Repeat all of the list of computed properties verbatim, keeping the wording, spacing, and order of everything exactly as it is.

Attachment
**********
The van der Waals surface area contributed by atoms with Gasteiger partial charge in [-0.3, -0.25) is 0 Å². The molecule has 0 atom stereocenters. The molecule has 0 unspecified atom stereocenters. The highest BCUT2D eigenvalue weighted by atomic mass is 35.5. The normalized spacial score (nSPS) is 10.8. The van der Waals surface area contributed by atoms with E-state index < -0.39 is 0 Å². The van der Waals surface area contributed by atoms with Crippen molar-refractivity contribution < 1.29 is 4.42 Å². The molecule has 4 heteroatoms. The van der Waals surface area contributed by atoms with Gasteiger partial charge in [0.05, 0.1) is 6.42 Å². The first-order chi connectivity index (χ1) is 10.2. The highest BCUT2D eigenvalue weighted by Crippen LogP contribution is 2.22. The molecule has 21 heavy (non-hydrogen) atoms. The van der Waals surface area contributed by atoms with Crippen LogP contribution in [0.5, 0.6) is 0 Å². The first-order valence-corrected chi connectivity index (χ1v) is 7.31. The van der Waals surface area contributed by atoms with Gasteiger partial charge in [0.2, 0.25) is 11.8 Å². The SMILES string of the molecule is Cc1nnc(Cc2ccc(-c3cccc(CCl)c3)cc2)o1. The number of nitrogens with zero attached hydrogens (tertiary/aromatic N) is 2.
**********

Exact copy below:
The van der Waals surface area contributed by atoms with Gasteiger partial charge in [-0.3, -0.25) is 0 Å². The molecule has 0 atom stereocenters. The molecule has 0 unspecified atom stereocenters. The highest BCUT2D eigenvalue weighted by atomic mass is 35.5. The normalized spacial score (nSPS) is 10.8. The van der Waals surface area contributed by atoms with E-state index < -0.39 is 0 Å². The van der Waals surface area contributed by atoms with Crippen molar-refractivity contribution < 1.29 is 4.42 Å². The molecule has 4 heteroatoms. The van der Waals surface area contributed by atoms with Gasteiger partial charge in [0.05, 0.1) is 6.42 Å². The first-order chi connectivity index (χ1) is 10.2. The highest BCUT2D eigenvalue weighted by Crippen LogP contribution is 2.22. The molecule has 21 heavy (non-hydrogen) atoms. The van der Waals surface area contributed by atoms with Crippen LogP contribution in [0.5, 0.6) is 0 Å². The first-order valence-corrected chi connectivity index (χ1v) is 7.31. The van der Waals surface area contributed by atoms with Gasteiger partial charge in [0.2, 0.25) is 11.8 Å². The SMILES string of the molecule is Cc1nnc(Cc2ccc(-c3cccc(CCl)c3)cc2)o1. The number of nitrogens with zero attached hydrogens (tertiary/aromatic N) is 2.